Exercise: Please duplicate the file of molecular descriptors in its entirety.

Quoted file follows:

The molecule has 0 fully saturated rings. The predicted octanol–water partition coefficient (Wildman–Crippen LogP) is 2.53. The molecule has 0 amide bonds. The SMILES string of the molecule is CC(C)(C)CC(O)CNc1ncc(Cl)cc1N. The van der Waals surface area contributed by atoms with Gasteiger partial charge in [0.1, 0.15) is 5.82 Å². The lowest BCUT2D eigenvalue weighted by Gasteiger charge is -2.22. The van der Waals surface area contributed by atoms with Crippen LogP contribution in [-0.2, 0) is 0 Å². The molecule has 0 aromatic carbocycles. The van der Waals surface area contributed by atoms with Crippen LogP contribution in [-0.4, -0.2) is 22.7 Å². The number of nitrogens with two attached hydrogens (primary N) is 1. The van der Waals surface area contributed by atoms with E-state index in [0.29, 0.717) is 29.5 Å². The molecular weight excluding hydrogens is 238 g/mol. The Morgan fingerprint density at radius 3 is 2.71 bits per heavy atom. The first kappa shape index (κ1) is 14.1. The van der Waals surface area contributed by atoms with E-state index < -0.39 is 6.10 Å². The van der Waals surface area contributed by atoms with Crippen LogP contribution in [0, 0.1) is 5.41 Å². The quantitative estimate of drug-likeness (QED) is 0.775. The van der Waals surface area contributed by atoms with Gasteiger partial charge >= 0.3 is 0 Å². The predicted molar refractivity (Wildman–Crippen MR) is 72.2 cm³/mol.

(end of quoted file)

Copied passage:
The molecule has 0 fully saturated rings. The predicted octanol–water partition coefficient (Wildman–Crippen LogP) is 2.53. The molecule has 0 amide bonds. The SMILES string of the molecule is CC(C)(C)CC(O)CNc1ncc(Cl)cc1N. The van der Waals surface area contributed by atoms with Gasteiger partial charge in [0.1, 0.15) is 5.82 Å². The lowest BCUT2D eigenvalue weighted by Gasteiger charge is -2.22. The van der Waals surface area contributed by atoms with Crippen LogP contribution in [-0.2, 0) is 0 Å². The molecule has 0 aromatic carbocycles. The van der Waals surface area contributed by atoms with Crippen LogP contribution in [-0.4, -0.2) is 22.7 Å². The number of nitrogens with two attached hydrogens (primary N) is 1. The van der Waals surface area contributed by atoms with E-state index in [0.29, 0.717) is 29.5 Å². The molecular weight excluding hydrogens is 238 g/mol. The Morgan fingerprint density at radius 3 is 2.71 bits per heavy atom. The first kappa shape index (κ1) is 14.1. The van der Waals surface area contributed by atoms with E-state index < -0.39 is 6.10 Å². The van der Waals surface area contributed by atoms with Crippen LogP contribution in [0, 0.1) is 5.41 Å². The quantitative estimate of drug-likeness (QED) is 0.775. The van der Waals surface area contributed by atoms with Gasteiger partial charge >= 0.3 is 0 Å². The predicted molar refractivity (Wildman–Crippen MR) is 72.2 cm³/mol.